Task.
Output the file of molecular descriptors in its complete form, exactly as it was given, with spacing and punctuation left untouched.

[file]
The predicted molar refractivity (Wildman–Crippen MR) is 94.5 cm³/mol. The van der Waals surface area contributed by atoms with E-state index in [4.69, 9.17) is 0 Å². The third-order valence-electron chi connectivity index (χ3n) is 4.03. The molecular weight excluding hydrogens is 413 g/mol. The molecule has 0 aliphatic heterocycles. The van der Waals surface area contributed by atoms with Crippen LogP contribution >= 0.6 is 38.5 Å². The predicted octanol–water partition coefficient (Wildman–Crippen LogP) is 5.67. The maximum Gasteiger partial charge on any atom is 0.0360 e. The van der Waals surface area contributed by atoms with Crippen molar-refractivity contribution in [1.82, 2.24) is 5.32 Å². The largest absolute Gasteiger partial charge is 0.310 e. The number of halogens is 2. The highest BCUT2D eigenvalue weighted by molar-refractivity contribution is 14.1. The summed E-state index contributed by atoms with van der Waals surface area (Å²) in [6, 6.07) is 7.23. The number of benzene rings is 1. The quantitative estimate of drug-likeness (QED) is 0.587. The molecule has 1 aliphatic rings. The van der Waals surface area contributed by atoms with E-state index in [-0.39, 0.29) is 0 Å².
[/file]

The predicted molar refractivity (Wildman–Crippen MR) is 94.5 cm³/mol. The van der Waals surface area contributed by atoms with E-state index in [4.69, 9.17) is 0 Å². The third-order valence-electron chi connectivity index (χ3n) is 4.03. The molecular weight excluding hydrogens is 413 g/mol. The molecule has 0 aliphatic heterocycles. The van der Waals surface area contributed by atoms with Crippen LogP contribution >= 0.6 is 38.5 Å². The predicted octanol–water partition coefficient (Wildman–Crippen LogP) is 5.67. The maximum Gasteiger partial charge on any atom is 0.0360 e. The van der Waals surface area contributed by atoms with Crippen molar-refractivity contribution in [1.82, 2.24) is 5.32 Å². The largest absolute Gasteiger partial charge is 0.310 e. The number of halogens is 2. The highest BCUT2D eigenvalue weighted by molar-refractivity contribution is 14.1. The summed E-state index contributed by atoms with van der Waals surface area (Å²) in [6, 6.07) is 7.23. The number of benzene rings is 1. The quantitative estimate of drug-likeness (QED) is 0.587. The molecule has 1 aliphatic rings. The van der Waals surface area contributed by atoms with E-state index in [-0.39, 0.29) is 0 Å².